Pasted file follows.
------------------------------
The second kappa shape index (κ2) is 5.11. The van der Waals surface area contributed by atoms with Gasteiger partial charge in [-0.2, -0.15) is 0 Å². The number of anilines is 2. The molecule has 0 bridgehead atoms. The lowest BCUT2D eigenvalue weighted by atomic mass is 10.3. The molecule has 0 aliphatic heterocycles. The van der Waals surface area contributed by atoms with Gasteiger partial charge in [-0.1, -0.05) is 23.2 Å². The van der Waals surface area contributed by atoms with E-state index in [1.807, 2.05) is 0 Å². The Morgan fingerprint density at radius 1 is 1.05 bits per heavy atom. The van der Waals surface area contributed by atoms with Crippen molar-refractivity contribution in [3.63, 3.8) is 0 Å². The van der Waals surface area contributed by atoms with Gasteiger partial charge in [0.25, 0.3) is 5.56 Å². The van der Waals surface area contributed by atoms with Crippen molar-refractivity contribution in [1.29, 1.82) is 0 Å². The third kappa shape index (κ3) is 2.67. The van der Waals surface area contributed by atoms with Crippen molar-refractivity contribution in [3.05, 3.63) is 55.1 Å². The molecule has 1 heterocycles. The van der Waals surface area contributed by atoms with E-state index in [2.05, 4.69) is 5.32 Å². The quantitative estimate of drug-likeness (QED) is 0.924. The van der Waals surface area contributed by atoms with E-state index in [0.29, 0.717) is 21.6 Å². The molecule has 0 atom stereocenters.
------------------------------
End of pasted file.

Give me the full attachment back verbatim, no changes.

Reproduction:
The second kappa shape index (κ2) is 5.11. The van der Waals surface area contributed by atoms with Gasteiger partial charge in [-0.2, -0.15) is 0 Å². The number of anilines is 2. The molecule has 0 bridgehead atoms. The lowest BCUT2D eigenvalue weighted by atomic mass is 10.3. The molecule has 0 aliphatic heterocycles. The van der Waals surface area contributed by atoms with Gasteiger partial charge in [-0.1, -0.05) is 23.2 Å². The van der Waals surface area contributed by atoms with E-state index in [1.807, 2.05) is 0 Å². The Morgan fingerprint density at radius 1 is 1.05 bits per heavy atom. The van der Waals surface area contributed by atoms with Crippen molar-refractivity contribution in [3.63, 3.8) is 0 Å². The van der Waals surface area contributed by atoms with Gasteiger partial charge in [0.25, 0.3) is 5.56 Å². The van der Waals surface area contributed by atoms with Crippen molar-refractivity contribution in [1.29, 1.82) is 0 Å². The third kappa shape index (κ3) is 2.67. The van der Waals surface area contributed by atoms with Crippen molar-refractivity contribution in [3.05, 3.63) is 55.1 Å². The molecule has 1 heterocycles. The van der Waals surface area contributed by atoms with E-state index in [2.05, 4.69) is 5.32 Å². The quantitative estimate of drug-likeness (QED) is 0.924. The van der Waals surface area contributed by atoms with E-state index in [0.29, 0.717) is 21.6 Å². The molecule has 0 atom stereocenters.